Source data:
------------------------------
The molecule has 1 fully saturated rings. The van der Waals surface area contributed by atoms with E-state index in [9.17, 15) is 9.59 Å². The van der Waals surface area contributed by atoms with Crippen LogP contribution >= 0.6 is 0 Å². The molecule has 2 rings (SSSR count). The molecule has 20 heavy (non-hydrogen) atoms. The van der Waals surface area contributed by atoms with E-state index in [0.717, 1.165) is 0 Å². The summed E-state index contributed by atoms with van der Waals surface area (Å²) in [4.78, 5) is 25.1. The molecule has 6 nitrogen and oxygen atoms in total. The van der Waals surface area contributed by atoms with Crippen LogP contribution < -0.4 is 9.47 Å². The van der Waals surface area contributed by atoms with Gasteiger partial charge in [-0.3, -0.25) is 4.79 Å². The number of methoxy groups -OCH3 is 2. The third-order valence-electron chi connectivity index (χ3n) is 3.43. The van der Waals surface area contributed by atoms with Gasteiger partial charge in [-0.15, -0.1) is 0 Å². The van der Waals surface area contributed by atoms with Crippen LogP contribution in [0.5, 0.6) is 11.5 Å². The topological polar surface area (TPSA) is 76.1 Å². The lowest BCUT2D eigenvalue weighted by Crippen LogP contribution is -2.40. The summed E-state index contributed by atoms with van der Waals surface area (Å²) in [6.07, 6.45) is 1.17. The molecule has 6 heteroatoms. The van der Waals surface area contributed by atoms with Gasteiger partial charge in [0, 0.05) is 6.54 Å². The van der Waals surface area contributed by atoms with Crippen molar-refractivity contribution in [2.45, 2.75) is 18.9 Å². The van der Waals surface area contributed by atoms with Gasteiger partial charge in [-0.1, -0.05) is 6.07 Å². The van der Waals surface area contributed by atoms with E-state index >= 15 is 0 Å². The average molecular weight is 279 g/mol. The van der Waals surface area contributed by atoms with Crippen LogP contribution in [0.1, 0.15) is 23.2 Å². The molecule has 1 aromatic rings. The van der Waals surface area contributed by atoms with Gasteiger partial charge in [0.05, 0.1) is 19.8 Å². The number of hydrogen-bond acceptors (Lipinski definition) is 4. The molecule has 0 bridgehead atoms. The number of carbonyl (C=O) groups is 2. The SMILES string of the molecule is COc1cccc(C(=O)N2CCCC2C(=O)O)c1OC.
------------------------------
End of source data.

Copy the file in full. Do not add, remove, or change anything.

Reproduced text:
The molecule has 1 fully saturated rings. The van der Waals surface area contributed by atoms with E-state index in [9.17, 15) is 9.59 Å². The van der Waals surface area contributed by atoms with Crippen LogP contribution >= 0.6 is 0 Å². The molecule has 2 rings (SSSR count). The molecule has 20 heavy (non-hydrogen) atoms. The van der Waals surface area contributed by atoms with E-state index in [0.717, 1.165) is 0 Å². The summed E-state index contributed by atoms with van der Waals surface area (Å²) in [4.78, 5) is 25.1. The molecule has 6 nitrogen and oxygen atoms in total. The van der Waals surface area contributed by atoms with Crippen LogP contribution < -0.4 is 9.47 Å². The van der Waals surface area contributed by atoms with Gasteiger partial charge in [-0.3, -0.25) is 4.79 Å². The number of methoxy groups -OCH3 is 2. The third-order valence-electron chi connectivity index (χ3n) is 3.43. The van der Waals surface area contributed by atoms with Gasteiger partial charge in [-0.15, -0.1) is 0 Å². The van der Waals surface area contributed by atoms with Crippen LogP contribution in [0.5, 0.6) is 11.5 Å². The topological polar surface area (TPSA) is 76.1 Å². The lowest BCUT2D eigenvalue weighted by Crippen LogP contribution is -2.40. The summed E-state index contributed by atoms with van der Waals surface area (Å²) in [6.07, 6.45) is 1.17. The molecule has 6 heteroatoms. The van der Waals surface area contributed by atoms with Gasteiger partial charge in [0, 0.05) is 6.54 Å². The van der Waals surface area contributed by atoms with Crippen molar-refractivity contribution in [2.45, 2.75) is 18.9 Å². The van der Waals surface area contributed by atoms with Gasteiger partial charge in [-0.1, -0.05) is 6.07 Å². The van der Waals surface area contributed by atoms with E-state index >= 15 is 0 Å². The average molecular weight is 279 g/mol. The van der Waals surface area contributed by atoms with Crippen LogP contribution in [0.1, 0.15) is 23.2 Å². The molecule has 1 aromatic rings. The van der Waals surface area contributed by atoms with Gasteiger partial charge in [0.05, 0.1) is 19.8 Å². The number of hydrogen-bond acceptors (Lipinski definition) is 4. The molecule has 0 bridgehead atoms. The number of carbonyl (C=O) groups is 2. The SMILES string of the molecule is COc1cccc(C(=O)N2CCCC2C(=O)O)c1OC.